4) Grocery stores will often charge slotting fees (extra fees paid to the retailer in exchange for prominent placement on your store shelves) in order to ration limited shelf space and help profitability.

These four factors significantly increase spice distribution costs and create artificially high barriers to competition for smaller spice makers. And those are the perfect conditions for the creation of a textbook oligopoly in the spice industry (a quick definition: an oligopoly is an industry with few players, a stable division of market share and little effective competition).

The Spice Cabal
Indeed, a spice oligopoly (or spice cabal, as I've started calling it lately) is exactly what we have. The spice aisle, as well as most other product areas in your grocery store, tends to be dominated by just a few key brands. When two or three companies control a market, even a market as small as your local grocery store's spice aisle, prices somehow magically seem to stay much higher than normal.

And of course your grocery chain doesn't want extra competition in the spice aisle either, since it also benefits from this industry structure because it can charge slotting fees, save money on vendor logistics and charge higher than normal markups. Regrettably, this industry structure serves the interests of everyone involved--except the consumer.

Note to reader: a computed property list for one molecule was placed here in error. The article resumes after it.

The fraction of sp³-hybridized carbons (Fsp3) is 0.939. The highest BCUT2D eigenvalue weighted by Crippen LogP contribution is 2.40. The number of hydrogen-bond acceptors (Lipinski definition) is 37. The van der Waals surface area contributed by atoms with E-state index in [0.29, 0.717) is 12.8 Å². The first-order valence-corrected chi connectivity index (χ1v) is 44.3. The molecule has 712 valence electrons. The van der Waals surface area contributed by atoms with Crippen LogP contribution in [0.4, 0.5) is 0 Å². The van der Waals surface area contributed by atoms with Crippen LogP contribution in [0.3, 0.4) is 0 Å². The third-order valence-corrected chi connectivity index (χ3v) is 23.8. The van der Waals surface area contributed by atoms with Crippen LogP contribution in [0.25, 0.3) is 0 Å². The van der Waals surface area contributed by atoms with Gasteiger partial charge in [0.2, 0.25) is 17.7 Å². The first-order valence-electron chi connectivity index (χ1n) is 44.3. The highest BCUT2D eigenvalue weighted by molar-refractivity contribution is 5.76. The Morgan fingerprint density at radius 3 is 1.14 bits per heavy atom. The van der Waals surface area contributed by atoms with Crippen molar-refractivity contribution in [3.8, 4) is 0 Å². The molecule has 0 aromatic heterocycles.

In our grocery store, we have an even more laughable situation: McCormick's is not only the dominant brand, but in a particularly sneaky example of faux competition, McCormick's also owns our store's #2 brand, Spice Classics! Not since Mr. Burns blotted out the sun in Springfield have I seen that kind of diabolical genius.

Inelastic Demand
Worse, because spices are critical ingredients for cooking, demand for them tends to be stable regardless of price (economists call this "inelastic demand"). If your recipe calls for cumin, you basically have no choice but to buy cumin. And even if you have the temerity to risk your recipe by substituting another spice, that other spice is still in the same spice aisle at a similarly preposterous price.

And that, my dear readers, is why your local grocery store sells cayenne pepper at unit prices approaching $45 a pound, and ground cumin at prices approaching $50 a pound. In short, if you limit your spice purchases to your local grocery store's spice aisle, the spice cabal simply has you over a barrel.

I'll say it again: don't lose heart--there's help on the way. In my next post I'll bring you several ideas to help you save money on spices. Together we will defeat the spice cabal once and for all!

Please see Part 2 of this series for a list of ten specific tips on how to save money on spices.

Related Posts:
Stacked Costs and Second-Order Foods: A New Way to Think About Rising Food Costs
How to Modify a Recipe: The Six Rules
A Rebuttal of "The Last Bite"
Two Useful Cooking Lessons From Another Cheap and Easy Side Dish